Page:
A Word of Warning….

These benefits are still only true if you have the right lighting partner.  Do your research and make sure that what you are getting does stack up as there are still plenty of old-technology LED systems out there.

If you’d like to talk to one of our expert lighting specialists for advice on upgrading from halide to LED, contact us at Legacy Sports Lighting for a detailed consultation.

There are a number of basic reasons for LED lights to fail but the primary issue is heat.  

Over-heating can be a result of a number of design and assembly issues but is still the cause of the majority of LED lamp failures – both in the fitting themselves and also the drivers.

LED Fittings

Everyone knows that LED’s need a heatsink which is generally incorporated into the basic design of the product.  

Going back 10-15 years this resulted in heavy, large and cumbersome products which seemed to be designed for military use compared with their light and flimsy metal halide cousins.  

As the technologies have improved the housings have reduced, become more streamlined and architectural.  However the fundamental issue has not disappeared – LED’s create a lot of heat and need to get rid of it.  


Not all LED’s are created equal.  

In the past decade a handful of manufacturers have set themselves apart from the rest by consistently delivering high performance, tried and tested LED’s that have proved to last, based on LM80 and similar tests.  

Starting with a reliable LED is the cornerstone of long lasting lamps and cannot be over-emphasized.  

Many copycat chip designs have sprung up but this is not a step worth taking a short cut on.  If the LED is unreliable, almost nothing else matters – stick with one of the brand leaders.

PCB’s and Contact with the Housing

Unlike a halogen, which throws its heat forward, LED’s push their heat out the back, through the PC Board and then into the heat sink.  

This conductive path is very necessary to making the system work together and provides the first potential hotspot. 

The thickness and material of the PCB is part of (or should be part of!) an engineered design that considers heat dissipation from the get-go.  The LED’s are generating heat, the PCB is transporting the heat into the body (or heatsink) to be taken away.  If the PCB is not thick enough and doesn’t have enough heatsinking in its own right, hot spots can occur.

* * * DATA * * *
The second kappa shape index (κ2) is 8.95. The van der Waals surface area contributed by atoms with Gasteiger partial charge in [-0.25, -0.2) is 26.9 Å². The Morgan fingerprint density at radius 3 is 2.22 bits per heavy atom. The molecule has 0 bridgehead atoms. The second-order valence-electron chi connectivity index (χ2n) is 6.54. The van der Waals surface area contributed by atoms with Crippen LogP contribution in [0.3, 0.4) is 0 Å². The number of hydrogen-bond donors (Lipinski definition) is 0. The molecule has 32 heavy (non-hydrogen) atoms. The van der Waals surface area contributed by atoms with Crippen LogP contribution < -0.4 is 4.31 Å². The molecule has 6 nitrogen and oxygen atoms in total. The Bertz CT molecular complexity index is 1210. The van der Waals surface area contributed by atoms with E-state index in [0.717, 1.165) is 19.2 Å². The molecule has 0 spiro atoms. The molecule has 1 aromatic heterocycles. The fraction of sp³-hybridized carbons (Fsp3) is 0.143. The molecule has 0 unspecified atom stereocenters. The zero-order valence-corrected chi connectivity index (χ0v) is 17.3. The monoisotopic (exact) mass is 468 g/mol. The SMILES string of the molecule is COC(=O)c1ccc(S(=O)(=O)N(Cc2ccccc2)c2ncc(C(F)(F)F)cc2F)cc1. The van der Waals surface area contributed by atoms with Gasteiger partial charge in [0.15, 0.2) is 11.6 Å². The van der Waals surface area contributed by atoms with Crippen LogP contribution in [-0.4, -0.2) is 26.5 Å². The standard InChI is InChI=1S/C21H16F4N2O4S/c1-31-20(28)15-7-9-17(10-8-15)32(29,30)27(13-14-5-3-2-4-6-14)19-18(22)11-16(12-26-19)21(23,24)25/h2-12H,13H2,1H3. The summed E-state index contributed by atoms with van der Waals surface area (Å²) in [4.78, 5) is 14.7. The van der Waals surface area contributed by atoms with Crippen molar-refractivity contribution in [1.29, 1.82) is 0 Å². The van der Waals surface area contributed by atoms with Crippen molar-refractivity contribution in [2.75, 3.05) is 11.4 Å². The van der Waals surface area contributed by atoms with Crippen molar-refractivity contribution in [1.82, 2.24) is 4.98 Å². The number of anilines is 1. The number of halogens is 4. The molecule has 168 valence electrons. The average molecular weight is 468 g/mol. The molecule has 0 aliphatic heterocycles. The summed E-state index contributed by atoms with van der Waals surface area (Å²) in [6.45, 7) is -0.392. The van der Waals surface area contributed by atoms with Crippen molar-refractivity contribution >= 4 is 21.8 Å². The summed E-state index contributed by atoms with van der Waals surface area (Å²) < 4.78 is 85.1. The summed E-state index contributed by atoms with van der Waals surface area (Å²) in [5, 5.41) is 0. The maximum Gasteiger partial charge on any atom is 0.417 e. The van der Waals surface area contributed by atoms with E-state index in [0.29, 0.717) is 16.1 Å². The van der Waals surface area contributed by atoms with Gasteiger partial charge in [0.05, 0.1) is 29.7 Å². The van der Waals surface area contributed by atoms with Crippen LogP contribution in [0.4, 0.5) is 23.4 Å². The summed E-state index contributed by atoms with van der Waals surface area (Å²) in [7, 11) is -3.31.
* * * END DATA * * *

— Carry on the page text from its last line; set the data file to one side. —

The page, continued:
The next stage is the contact between the PCB and the housing. Cheaper lamps economise on thermal paste, either not using the right grade, not enough, or worse still, not using any at all.  A microscopic gap between the PCB and potentially (slightly) uneven aluminium housing, can result in early failures.  Using a good grade of thermal grease or, better still, a graphite pad, makes a world of difference to the longevity of the LED module.  This is an unseen area of the lamp as far as the consumer is concerned.  

Consequently, many manufacturers economise here as the short-cuts are not clearly visible.  

Unfortunately, they are visible when the lamp stops working for no apparent reason.

Housing Design

The next aspect in the thermal design is the housing.  

Not only must there be enough aluminium to dissipate the heat, but it must be of a high quality and cast in a way that supports heat dissipation.  

There are a number of methods of molding the aluminium and each has cost vs efficiency differences.  Extrusion is common and is economical to produce, both for tooling and components, and due to the high molding pressure, is very efficient. However, because it is a linear extrusion the shape is 2 dimensional, greatly restricting the design options.  

Diecasting is a popular option to overcome this issue, but consequently is not as efficient for heatsinking because it is cast at a lower pressure.  

Cold forging is another option for efficiency, but often not used due to limitations on design and higher tooling costs.


Many basic LED light fixture designs incorporate the LED driver into the design for convenience.